By the 1900s, they were freed from their indentures, but many occupied barracks and worked in plantations and sugar milling factories across coastal towns. By the 1990s, it was a classic story of people from the plantations to the parliaments – and boardrooms and factory floors – in the new SA.
However, as the years of “uhuru” or freedom accumulated, social commentators say Indians have been pushed to the margins of the mainstream economy by black economic empowerment laws. They have slowly been elbowed from universities – particularly medical schools. The doors of job prospects for post-apartheid and post-millennial graduates and job-seekers in government and corporate offices are closing ominously in favour of blacks-only candidates.
These working-class peasants and merchants, teachers, artisans, priests, railroad workers, miners and domestic hands had collectively contributed to spawning a new, cultural and colourful bloc outside mainland India. They had bolstered the colonial economy and spiced up a multicultural society.
Almost 800 000 reside in Durban and KwaZulu-Natal and they contribute substantially to the city and the province.
The majority, however, are confined to the old Group Areas Act townships and economic and living conditions have deteriorated – higher unemployment and poverty levels have been further exacerbated by the Covid-19 curfews and hard lockdowns.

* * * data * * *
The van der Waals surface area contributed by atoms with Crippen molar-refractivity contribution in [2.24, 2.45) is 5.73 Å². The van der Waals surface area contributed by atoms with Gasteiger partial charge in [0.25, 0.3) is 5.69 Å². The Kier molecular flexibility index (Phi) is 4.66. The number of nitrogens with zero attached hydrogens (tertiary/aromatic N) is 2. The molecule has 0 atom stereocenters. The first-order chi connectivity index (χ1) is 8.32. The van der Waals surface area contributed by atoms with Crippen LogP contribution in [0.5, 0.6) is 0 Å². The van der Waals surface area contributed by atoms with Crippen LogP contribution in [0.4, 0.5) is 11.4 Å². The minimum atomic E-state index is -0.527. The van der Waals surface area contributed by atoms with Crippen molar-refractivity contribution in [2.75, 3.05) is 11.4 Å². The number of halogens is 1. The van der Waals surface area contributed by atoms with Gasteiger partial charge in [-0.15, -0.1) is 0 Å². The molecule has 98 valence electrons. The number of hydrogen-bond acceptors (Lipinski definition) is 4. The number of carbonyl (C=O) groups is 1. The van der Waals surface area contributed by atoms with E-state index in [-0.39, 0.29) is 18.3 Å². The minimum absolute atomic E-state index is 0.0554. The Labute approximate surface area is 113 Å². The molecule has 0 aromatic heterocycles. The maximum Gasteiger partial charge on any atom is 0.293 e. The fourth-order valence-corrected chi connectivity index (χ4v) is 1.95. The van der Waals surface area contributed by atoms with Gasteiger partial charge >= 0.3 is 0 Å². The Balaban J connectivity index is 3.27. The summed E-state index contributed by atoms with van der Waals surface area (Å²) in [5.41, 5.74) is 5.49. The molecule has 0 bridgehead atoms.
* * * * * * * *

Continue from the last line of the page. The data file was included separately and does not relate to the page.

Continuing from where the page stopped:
On the flip-side, are Indians faced with an identity crisis on the eve of another milestone in a sea of change and hybrid of cultures and languages?
Mauritian Dhundeev Bauhadoor said: ‘’From the Pyrenees to Cape Verde, and from Silicon Valley to Wall Street; from Southern Africa to England, the Indian settler has endured a number of hardships and has survived and made significant contributions in his adopted countries.
‘’The concept of globalisation and development of communication technology has meant that the diaspora, like all ethnic minorities that have settled away from their countries of origin, is faced with new challenges.’’
Professor Ravindra Jain of New Delhi’s Jawaharlal University, believes Indians faced more of an ‘“identity strain than an identity crisis. Those outside India are going through a process of assimilation and they are finding out what to retain or shed from their heritage’.’
But, let us get to the crux of why a resilient community which built up an ailing economy of this province and city has not been honoured?